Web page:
STEP 6: Have fun!

Every blog post with steps needs a cop-out answer.  Here is mine.  Most of us are learning new languages because ultimately we want to.  You should have fun with your learning experience!

Where’s my iTablet!

Disclaimer:  I am not an Apple hater:  I’ve owned two Apple laptops, a 3rd generation iPod, and two iPhones, and loved each and every device.

I’ll admit, when the rumor mill started about the Apple tablet (you know, like years ago) I was excited.  I have always wanted a tablet:  I’ve always wanted a device smaller than my work laptop, where I can take to meetings or on the road with me where I can jot down notes, perform simple tasks such as email and surf the web, and look at documents if need be.

I have two device types current which I depend on throughout my entire day:  my iPhone, which is a quick reference guide to my life and any information I may need no matter where I am, and my laptop, which is where I conduct business.

What is missing, from an organizational standpoint, is a middle ground.  The iPhone is just too slow for me to jot down notes throughout the day, and voice recording is sometimes impossible.   My computer is not always next to me and when it is, sometimes it’s not in a state where I can easily access the information I need or where I can jot down notes.

For years I’ve thought that the tablet PC was the answer to this problem.  The concept of flipping the monitor around and hand writing notes and diagrams has always appealed to me.  However, I was never really comfortable with the price, especially when most of the tablets had Microsoft Windows on them (nothing against it, I just felt the computers were underpowered to handle a full OS)

Fast forward to this year, where I was practically PROMISED an Apple tablet.  I own a Macbook Pro, and love how quickly I go from opening the lid to using the computer.  I love the interface, the usability.  It’s clean, usable and all in all fun. If it had tablet functionality, I’d be all set!  Finally the announcement came, and we were presented the iPad.  I guess the device is cool and has its uses, but there’s one problem:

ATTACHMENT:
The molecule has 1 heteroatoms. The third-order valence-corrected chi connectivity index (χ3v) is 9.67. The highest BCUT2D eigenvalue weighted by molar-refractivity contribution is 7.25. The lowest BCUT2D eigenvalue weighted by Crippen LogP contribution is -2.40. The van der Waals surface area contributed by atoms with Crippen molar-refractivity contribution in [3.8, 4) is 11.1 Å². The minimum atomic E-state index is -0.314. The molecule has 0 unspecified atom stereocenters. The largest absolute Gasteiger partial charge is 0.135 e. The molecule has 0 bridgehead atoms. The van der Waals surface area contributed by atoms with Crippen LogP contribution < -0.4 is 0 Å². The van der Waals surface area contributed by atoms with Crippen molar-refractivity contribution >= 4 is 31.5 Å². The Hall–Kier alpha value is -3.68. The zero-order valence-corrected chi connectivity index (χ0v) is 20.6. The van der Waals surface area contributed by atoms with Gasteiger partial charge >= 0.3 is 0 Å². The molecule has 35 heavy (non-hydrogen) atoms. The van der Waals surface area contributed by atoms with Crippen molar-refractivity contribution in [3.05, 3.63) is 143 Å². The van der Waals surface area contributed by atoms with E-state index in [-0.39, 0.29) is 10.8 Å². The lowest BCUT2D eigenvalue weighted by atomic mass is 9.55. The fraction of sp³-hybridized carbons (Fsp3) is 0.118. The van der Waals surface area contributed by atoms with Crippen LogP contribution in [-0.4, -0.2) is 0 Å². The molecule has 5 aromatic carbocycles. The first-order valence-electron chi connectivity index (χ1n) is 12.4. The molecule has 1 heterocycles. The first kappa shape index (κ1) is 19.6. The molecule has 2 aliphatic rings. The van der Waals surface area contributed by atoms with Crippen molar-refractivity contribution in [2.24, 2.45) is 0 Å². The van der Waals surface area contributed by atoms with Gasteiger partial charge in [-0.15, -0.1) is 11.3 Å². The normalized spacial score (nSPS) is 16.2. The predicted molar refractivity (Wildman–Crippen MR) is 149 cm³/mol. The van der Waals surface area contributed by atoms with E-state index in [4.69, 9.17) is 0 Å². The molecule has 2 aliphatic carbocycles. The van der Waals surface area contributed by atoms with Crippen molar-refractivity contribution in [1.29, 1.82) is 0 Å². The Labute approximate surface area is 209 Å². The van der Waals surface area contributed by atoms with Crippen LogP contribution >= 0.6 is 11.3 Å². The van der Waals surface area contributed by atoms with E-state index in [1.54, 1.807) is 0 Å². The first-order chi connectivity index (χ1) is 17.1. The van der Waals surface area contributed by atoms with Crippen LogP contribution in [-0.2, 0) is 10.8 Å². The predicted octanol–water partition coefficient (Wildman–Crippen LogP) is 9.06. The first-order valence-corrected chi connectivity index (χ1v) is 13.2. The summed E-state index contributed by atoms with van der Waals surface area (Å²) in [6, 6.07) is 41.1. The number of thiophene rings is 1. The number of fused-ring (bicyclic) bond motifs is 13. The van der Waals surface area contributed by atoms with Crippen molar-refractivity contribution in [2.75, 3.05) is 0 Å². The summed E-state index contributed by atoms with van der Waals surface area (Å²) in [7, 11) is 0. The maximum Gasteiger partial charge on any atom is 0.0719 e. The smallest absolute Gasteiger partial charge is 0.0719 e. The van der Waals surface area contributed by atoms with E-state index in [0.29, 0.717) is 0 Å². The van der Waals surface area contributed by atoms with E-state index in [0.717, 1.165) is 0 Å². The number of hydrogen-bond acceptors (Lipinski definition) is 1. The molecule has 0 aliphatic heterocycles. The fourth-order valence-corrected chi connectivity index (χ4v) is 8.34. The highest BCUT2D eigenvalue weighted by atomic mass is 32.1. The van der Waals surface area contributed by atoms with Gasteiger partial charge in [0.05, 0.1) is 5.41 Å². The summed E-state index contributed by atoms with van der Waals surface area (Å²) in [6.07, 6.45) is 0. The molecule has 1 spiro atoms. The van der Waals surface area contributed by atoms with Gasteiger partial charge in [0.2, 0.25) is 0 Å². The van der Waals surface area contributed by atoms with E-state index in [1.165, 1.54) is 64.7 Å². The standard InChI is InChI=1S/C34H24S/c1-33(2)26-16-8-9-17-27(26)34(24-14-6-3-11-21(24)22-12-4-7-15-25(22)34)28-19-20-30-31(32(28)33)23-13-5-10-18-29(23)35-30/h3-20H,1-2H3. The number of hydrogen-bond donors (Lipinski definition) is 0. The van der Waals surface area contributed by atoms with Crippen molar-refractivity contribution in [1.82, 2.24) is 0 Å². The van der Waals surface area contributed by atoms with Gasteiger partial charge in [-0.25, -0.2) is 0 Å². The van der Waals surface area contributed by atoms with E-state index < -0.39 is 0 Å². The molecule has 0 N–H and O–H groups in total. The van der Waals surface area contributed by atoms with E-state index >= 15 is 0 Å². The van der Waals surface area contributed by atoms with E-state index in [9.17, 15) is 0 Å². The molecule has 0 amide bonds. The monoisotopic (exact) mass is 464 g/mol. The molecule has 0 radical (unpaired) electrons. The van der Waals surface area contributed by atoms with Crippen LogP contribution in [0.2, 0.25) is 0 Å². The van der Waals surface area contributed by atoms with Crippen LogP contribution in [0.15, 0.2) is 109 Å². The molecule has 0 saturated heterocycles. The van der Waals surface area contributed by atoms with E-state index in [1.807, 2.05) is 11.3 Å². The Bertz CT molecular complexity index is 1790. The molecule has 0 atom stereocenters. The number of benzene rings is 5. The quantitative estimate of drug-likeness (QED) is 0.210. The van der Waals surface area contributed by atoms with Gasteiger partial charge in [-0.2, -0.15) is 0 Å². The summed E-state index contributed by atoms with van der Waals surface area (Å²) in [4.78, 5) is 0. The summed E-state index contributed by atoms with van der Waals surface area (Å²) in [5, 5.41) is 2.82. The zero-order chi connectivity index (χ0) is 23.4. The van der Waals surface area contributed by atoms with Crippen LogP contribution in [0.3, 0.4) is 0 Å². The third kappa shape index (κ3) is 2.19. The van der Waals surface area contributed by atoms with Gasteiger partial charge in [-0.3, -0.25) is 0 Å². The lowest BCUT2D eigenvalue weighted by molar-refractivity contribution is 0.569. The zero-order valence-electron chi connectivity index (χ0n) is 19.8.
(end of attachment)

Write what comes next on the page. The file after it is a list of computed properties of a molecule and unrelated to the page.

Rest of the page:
IT’S NOT A TABLET!

Aside from my opinions of the device itself (ahem, iTouch XL), it’s missing key components which make a tablet PC great:  stylus functionality and multitasking.  The operating system should have been a slightly stripped down version of OS X, and not a beefed up version of the iPhone OS.

Am I asking for too much from Apple?  I don’t think so, because I, like the rest of the world was anticipating a tablet.  An Apple tablet would have been awesome.  Knowing Apple, they would have refined the handwriting detection, it would be a dream to use, and I would be excited to get my hands on one.

I guess I will have to wait for that day to come… I will NOT be getting an iPad.  Sorry Apple.

Support: Not just for Fixin’

As the sole IT person for the company I work for, my responsibilities are to make sure the nine employees have working computers, back up solutions, and can come to me for any questions or problems that may arise.

We have a humble back up solution.  It involves a server and an external drive which gets switched out every week.  While it’s not perfect, it has worked great for years… until that faithful afternoon, December 31st 2009.

Because my schooling is not in server administration or networking and quite frankly, I have no time to research the problem, I called Dell.  After two separate calls (the problem was intermittent, so it was hard to nail down and test), Dell decided the motherboard was fried on our server.  Ouch.

Then came one of Dell’s consultants the following day to our humble set up.  He determined that it was my backup drive which was causing all the issues! What was worse was that the drive was not purchased from Dell, so it wasn’t under warranty.  Even bigger ouch!

What happened next was the unbelievable.  He could have left.  He could have reported back the problem and perhaps, made my life a little harder with Dell.  Instead, he took a look at the backup solution and advised me on how to strengthen it.  He told me about how inexpensively I could configure redundancy, and which particular hard drives I should look to purchase.  While this was all stuff I’ve dabbled in on a personal level, it was very educational to learn on a professional one.

If he just replaced the motherboard as Dell sent him out to do and left, without checking how everything was working?  I would be calling Dell back, 3 weeks later, with the same problem.

The Chinese proverb:

Give a man a fish and you feed him for a day. Teach a man to fish and you feed him for a lifetime.

Comes to mind.  It’s absolutely true in this case.  I am glad to have my server back and set up with redundancy (as it should have been in the first place).  However Dell was the true winner in this case:

  • I personally have further trust in Dell and am more likely to pick them for buying new equipment in the future. (more profit)
  • They’ve avoided another support request from a disgruntled customer (doesn’t matter whose fault it is!) (less cost)
  • I’ve told multiple people of my story, thus giving more positive awareness to Dell. (more positive exposure)

What can be learned from this experience?  Focus on what the client/co-worker/customer is looking for before fixing the problem.  Sometimes, the problem is over the user’s head, and you cannot explain the fix.  That doesn’t mean you cannot help them change their usage and perhaps curb them from getting themselves into the problem again!  This empowers the user to accomplish their goals, while lessening your support requests.